Technically that might not be the case in both instances but it was a loose description of today's ultra, designed, improvised and led by Graham H. Last time we ran this route was in January: this time we did it anti-clockwise to ring the changes but the route is always tweaked, never exactly the same. I saw various parts I recognised from last time but often we were coming at them from a different direction.
Up at 7am and off up the road to meet the crew at the titular Heart for 8.30. RD was nearly late and sadly a few weren't able to make it at all. New to the business was Nick from Dunbar, his first time running much beyond 26 miles. 6 to start off: Graham, other Graeme, (Kathy was busy taxi-ing kids around), Nick, Richard, Steve and myself. Steve hadn't run in 3 weeks due to a chest infection. I asked him if he had a bus fare. Yes, and would probably use it but that was preferable to dying of cabin fever. Good man. Kill or cure!
First stop, to qualify this run as December's Tynecastle Bronze, was the war memorial at the Usher Hall. Not sure if I think a recruitment drive to lead young men to their deaths in France was a good idea, but their sacrifice is certainly worth recognising and remembering.
Richard couldn't be encouraged to do more than 15 before retracing his steps taking his day's total to over 30. Good marathon training for the 31st and 1st - good luck with the double, RD!
About 16 miles in and no avoiding the sploshy ground. First obligatory wet feet of the day. Not the last.
Graham had suggested road shoes would be fine and Steve took him at his word. His Hokas were like skis or roller skates and I was hooting with laughter as he danced over one particularly wet section each foot slipping about 8" every step. No idea how he stayed upright - it was magical.
Never been here before. North Esk Reservoir, the source of the north Esk, although the true source appears to enter the Reservoir from the north west which may well have been the stream we were running along.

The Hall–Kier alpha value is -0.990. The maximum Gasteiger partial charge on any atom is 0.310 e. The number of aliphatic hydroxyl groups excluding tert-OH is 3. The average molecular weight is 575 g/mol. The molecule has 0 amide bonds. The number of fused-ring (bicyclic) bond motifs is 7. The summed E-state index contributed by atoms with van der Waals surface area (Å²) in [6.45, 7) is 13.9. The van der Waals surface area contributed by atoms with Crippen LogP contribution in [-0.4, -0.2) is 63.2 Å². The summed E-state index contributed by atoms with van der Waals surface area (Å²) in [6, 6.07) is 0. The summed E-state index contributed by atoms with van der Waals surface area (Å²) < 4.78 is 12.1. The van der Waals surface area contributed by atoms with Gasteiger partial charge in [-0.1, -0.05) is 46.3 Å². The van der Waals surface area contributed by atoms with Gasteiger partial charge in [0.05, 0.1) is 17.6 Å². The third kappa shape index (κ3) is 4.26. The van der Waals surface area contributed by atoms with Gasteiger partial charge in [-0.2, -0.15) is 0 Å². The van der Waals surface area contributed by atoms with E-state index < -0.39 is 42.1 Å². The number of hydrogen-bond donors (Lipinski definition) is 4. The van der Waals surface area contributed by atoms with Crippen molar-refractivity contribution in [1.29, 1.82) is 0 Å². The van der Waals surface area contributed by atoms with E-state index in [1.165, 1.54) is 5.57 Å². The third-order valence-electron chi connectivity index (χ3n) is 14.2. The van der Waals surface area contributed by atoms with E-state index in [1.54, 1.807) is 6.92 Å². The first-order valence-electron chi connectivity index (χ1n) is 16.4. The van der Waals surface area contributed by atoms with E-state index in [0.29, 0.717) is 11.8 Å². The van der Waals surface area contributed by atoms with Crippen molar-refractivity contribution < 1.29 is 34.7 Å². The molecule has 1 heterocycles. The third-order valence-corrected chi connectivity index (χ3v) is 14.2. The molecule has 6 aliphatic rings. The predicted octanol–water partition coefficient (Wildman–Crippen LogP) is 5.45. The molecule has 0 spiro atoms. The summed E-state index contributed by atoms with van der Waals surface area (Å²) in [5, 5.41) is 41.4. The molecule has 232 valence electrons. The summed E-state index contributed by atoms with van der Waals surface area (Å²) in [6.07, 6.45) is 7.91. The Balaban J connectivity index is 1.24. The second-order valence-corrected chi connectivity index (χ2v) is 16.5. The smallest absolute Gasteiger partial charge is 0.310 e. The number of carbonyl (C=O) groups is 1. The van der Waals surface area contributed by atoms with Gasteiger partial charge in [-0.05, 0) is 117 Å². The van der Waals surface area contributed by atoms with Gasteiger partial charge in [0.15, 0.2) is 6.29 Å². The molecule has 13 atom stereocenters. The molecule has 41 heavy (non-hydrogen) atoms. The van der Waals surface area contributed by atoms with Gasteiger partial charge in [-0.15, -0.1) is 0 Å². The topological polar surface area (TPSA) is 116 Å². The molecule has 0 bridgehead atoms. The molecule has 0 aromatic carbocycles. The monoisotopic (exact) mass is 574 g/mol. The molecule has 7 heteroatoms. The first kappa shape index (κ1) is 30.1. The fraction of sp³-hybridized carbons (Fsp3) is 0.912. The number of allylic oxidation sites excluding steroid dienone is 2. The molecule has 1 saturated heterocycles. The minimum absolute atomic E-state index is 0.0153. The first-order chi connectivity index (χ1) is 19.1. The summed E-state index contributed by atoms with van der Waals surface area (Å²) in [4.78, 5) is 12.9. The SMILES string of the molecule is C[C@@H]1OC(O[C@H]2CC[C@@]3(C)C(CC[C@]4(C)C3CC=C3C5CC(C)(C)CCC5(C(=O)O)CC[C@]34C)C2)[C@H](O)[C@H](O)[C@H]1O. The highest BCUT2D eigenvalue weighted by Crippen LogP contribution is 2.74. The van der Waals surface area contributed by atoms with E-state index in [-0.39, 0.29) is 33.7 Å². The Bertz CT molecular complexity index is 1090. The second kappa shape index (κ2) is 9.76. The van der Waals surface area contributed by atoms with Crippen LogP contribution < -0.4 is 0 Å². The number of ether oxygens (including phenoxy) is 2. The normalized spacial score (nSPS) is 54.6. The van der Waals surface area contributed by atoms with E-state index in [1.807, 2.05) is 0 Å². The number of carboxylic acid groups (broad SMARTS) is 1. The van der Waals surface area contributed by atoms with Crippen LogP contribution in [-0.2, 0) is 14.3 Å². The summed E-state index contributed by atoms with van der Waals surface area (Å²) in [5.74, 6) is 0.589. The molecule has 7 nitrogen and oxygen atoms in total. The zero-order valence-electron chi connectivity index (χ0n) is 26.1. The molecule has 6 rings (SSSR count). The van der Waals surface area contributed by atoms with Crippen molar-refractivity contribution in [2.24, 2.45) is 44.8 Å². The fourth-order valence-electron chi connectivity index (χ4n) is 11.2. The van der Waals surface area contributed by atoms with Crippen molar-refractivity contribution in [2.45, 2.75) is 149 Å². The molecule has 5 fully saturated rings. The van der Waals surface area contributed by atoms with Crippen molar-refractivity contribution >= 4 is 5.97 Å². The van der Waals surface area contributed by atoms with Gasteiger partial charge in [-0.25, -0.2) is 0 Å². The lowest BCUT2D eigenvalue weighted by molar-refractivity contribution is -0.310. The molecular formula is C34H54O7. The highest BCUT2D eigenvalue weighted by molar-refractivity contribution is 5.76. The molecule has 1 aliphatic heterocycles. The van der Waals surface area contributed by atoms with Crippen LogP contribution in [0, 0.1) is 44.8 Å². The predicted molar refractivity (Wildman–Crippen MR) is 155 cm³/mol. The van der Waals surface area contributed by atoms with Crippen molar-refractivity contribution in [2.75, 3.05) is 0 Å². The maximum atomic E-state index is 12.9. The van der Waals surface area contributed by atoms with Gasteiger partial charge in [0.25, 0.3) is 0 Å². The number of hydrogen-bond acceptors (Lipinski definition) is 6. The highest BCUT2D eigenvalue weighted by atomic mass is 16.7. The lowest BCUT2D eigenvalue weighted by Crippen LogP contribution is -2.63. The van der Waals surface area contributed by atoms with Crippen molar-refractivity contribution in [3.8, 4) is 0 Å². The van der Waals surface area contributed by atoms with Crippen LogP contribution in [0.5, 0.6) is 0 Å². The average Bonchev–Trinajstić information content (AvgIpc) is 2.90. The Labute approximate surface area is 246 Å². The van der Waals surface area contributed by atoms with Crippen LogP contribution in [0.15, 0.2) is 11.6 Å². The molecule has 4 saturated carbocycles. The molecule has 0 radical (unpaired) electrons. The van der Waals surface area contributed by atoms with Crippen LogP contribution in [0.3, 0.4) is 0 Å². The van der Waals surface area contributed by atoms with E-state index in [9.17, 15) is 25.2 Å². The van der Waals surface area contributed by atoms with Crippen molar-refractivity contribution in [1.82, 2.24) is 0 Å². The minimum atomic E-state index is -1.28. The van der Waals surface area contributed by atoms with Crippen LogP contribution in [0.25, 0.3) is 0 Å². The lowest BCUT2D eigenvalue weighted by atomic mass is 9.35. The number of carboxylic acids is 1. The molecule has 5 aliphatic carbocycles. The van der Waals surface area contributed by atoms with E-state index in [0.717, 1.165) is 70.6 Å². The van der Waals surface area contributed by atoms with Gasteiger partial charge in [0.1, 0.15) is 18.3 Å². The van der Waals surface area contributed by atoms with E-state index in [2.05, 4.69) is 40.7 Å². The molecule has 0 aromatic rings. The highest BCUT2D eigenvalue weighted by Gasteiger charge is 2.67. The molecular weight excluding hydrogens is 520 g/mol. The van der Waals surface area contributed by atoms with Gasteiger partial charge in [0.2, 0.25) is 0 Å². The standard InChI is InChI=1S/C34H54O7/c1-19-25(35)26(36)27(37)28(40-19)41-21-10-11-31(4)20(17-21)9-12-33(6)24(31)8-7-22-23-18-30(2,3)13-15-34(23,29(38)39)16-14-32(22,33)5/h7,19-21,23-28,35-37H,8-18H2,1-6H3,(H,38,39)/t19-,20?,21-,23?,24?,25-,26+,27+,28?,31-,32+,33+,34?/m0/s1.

We stopped for lunch at "The Boathouse" behind which Graham had stashed some goodies. Due to the rats robbing previous stashes he stored them in a 10lt Crown Paint picnic hamper.
It was warmer once we came off the hill around Nine Mile Burn, or at least signs pointing towards that.
The Carnethies, out for the Eskapade, a shorter route from the estuary of the Esk to Carlops, covers some of the same ground and comes across this bridge. We anticipated bumping into them at some point. They set off at the same time. If we had planned it better we might have been able to poach some of their bacon rolls at the pub in Penicuik they use for lunch.
Second best sports bar I took along were these "beond" bars which claim to be Raw, Vegan, Gluten Free, Dairy Free and Soya Free. However entirely free they are not, and probably due to the large price and small size were discounted at Run and Become. I say small, but if they were a suppository, which they resembled, you might regard them as substantial. However they had a pleasing texture and taste and were a blessed relief from the many other oaty-flapjacky bars I was carrying.
Now if it had been sunny and not drizzling all over my lens this could have been a good photo. (As my grandfather used to say, if we had ham, we could have ham and eggs, if we had eggs.)
At 30 miles Steve got that bus fare out. He did a great job up till then but called it a day having knocked off another TB run.
I was on the brink of throwing a whitey as we climbed those awful steps up from Duddingston, so resorted to the best sports snack of the day, a Star Bar. Oustanding.
Christmas shopping - if this is the alternative, give me the Heart of Midlothian every time.
Clock says 3.50pm. Home by 4.
Big thanks to Graham for organising this and I look forward to the Boxing Day Run (9am Commie Pool all welcome) and the 7 Hills / Skyline mash up on the 28th. Again, come along if you like your sandwiches in a paint tub.